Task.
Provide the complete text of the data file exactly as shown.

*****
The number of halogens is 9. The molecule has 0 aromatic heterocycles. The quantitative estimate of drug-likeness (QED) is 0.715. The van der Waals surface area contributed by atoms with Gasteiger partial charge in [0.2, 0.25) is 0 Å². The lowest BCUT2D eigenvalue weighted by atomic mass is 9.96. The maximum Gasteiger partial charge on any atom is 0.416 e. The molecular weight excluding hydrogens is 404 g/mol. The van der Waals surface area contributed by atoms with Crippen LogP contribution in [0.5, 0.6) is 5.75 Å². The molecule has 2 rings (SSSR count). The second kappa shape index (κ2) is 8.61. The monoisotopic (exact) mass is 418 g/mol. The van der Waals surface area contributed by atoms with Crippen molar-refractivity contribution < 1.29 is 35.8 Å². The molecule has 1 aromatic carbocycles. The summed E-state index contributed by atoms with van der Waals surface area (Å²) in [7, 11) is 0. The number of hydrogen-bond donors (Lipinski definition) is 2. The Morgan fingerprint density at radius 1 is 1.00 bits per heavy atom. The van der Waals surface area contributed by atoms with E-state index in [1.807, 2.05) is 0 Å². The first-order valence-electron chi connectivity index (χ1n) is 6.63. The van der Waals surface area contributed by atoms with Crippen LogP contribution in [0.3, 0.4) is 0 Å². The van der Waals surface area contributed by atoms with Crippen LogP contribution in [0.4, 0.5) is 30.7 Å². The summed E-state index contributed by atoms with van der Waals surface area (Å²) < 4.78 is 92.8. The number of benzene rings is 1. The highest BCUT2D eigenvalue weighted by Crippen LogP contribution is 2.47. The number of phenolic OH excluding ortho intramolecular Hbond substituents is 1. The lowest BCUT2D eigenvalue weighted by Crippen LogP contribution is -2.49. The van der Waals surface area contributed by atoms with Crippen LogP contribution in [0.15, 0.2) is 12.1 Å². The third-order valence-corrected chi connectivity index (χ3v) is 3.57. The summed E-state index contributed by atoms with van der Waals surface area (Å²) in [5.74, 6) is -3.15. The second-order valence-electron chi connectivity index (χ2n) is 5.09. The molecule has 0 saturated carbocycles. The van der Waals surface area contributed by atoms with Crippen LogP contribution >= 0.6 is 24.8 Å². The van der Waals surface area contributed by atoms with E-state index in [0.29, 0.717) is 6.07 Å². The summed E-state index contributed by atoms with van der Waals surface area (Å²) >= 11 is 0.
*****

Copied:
The number of halogens is 9. The molecule has 0 aromatic heterocycles. The quantitative estimate of drug-likeness (QED) is 0.715. The van der Waals surface area contributed by atoms with Gasteiger partial charge in [0.2, 0.25) is 0 Å². The lowest BCUT2D eigenvalue weighted by atomic mass is 9.96. The maximum Gasteiger partial charge on any atom is 0.416 e. The molecular weight excluding hydrogens is 404 g/mol. The van der Waals surface area contributed by atoms with Crippen LogP contribution in [0.5, 0.6) is 5.75 Å². The molecule has 2 rings (SSSR count). The second kappa shape index (κ2) is 8.61. The monoisotopic (exact) mass is 418 g/mol. The van der Waals surface area contributed by atoms with Crippen molar-refractivity contribution < 1.29 is 35.8 Å². The molecule has 1 aromatic carbocycles. The summed E-state index contributed by atoms with van der Waals surface area (Å²) in [7, 11) is 0. The number of hydrogen-bond donors (Lipinski definition) is 2. The Morgan fingerprint density at radius 1 is 1.00 bits per heavy atom. The van der Waals surface area contributed by atoms with E-state index in [1.807, 2.05) is 0 Å². The first-order valence-electron chi connectivity index (χ1n) is 6.63. The van der Waals surface area contributed by atoms with Crippen LogP contribution in [0.3, 0.4) is 0 Å². The van der Waals surface area contributed by atoms with Crippen LogP contribution in [0.4, 0.5) is 30.7 Å². The summed E-state index contributed by atoms with van der Waals surface area (Å²) < 4.78 is 92.8. The number of benzene rings is 1. The highest BCUT2D eigenvalue weighted by Crippen LogP contribution is 2.47. The number of phenolic OH excluding ortho intramolecular Hbond substituents is 1. The lowest BCUT2D eigenvalue weighted by Crippen LogP contribution is -2.49. The van der Waals surface area contributed by atoms with Crippen LogP contribution in [0.15, 0.2) is 12.1 Å². The third-order valence-corrected chi connectivity index (χ3v) is 3.57. The summed E-state index contributed by atoms with van der Waals surface area (Å²) in [5.74, 6) is -3.15. The second-order valence-electron chi connectivity index (χ2n) is 5.09. The molecule has 0 saturated carbocycles. The van der Waals surface area contributed by atoms with Crippen LogP contribution >= 0.6 is 24.8 Å². The van der Waals surface area contributed by atoms with E-state index in [0.29, 0.717) is 6.07 Å². The summed E-state index contributed by atoms with van der Waals surface area (Å²) >= 11 is 0.